White Elephant Party (Nov, 1955)

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White Elephant Party

There is only one drawback to this kind of affair: you may get back a worse eyesore than one you gave.

GETTING rid of unwanted household articles and having a good time to boot, was the purpose of a recent White Elephant Party celebrated by a group of Camden, S. C., Du Pont plant employes and their wives. The reason for such an affair is diabolically simple: find that awful gift your great-aunt Zenobia gave you a few years ago, gaily wrap it and bring it to a party where some unsuspecting soul will win it. There is only one drawback to this plan: what you win may prove to be more of a white elephant than what you gave!

  1. Hirudinea says: December 24, 20113:53 pm

    Considering some of the stuff I’ve gotten for Christmas this might not be bad.

  2. Toronto says: December 24, 20115:36 pm

    When I was young, our Christmas Bazaars used to have a White Elephant table – every family got a ticket and the ‘prizes’ were handed out in order of the tickets being drawn. As the “five layers” of wrapping paper; these people were amateurs. I can remember things being frozen into blocks of ice, then wrapped in plastic, sewn into canvas, put into a box of excelsior with a few rolls of packing tape rolled around that. Or soldered into a coffee can, etc.

    There was always one gift that was rather nice – like enough cookies to share with everyone – and one gift that would get returned every year, unless the donee was transferred away.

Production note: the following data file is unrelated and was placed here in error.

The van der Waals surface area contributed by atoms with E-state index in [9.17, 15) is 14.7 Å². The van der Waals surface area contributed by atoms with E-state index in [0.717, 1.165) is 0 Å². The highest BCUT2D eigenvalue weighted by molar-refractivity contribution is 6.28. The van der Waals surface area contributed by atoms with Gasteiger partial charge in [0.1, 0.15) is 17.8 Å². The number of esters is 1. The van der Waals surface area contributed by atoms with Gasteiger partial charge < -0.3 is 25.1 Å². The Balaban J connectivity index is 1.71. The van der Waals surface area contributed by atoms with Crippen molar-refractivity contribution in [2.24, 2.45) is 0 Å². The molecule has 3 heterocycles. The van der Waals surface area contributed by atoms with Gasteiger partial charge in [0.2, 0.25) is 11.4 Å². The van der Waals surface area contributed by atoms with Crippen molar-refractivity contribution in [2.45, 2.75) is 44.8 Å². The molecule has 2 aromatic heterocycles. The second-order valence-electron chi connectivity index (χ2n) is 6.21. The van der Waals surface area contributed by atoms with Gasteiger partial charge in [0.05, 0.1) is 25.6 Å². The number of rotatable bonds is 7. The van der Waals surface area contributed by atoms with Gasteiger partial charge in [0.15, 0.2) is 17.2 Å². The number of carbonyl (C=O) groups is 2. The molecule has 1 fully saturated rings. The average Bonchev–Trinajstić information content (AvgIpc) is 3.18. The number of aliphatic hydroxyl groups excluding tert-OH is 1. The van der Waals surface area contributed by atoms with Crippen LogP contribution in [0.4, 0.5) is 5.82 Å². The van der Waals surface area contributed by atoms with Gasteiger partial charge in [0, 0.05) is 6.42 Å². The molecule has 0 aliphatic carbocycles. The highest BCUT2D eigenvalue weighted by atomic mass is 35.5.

Hey, it was a small village and we had to make our own entertainment.

  3. Andrew L. Ayers says: December 24, 20119:18 pm

    At one place I worked, we used to have a white elephant gift exchange. Someone almost always brought in a case of beer or something (which would then be passed around like nobody’s business, at least until all the “gifts” were gone). Myself, I always liked going/taking the “weird” gifts. Since I work as a software developer, there was always something like that.

    One year, I ended up with (and nobody wanted) this Salton in-freezer ice-cream maker (basically, you put your ingredients in this small container, and then the whole machine into the freezer, leading a cord out – it had a motor to stir the mix while a fan circulates the cold air over the metal container, gradually freezing it into “soft serve” – when the motor stops, you can pull it out and eat it, or remove the paddle and let it firm up further). I still have it, and love it (though it isn’t cheap to make ice cream – heavy cream is expensive!).

    Another year, I ended up with what was titled “the 70’s computer programmer’s essentials kit” – it had a piece of old assembler code from some old mini-computer, an old HP LED programmer’s calculator (still worked!), an old desk fan, and an old 150/300 baud acoustic-coupler modem. I still have all that junk, too (the calculator being my favorite). It all came from one of the older programmers in the group, and is now a part of my “old computer stuff” collection.

    Why are you looking at me like that…? 🙂

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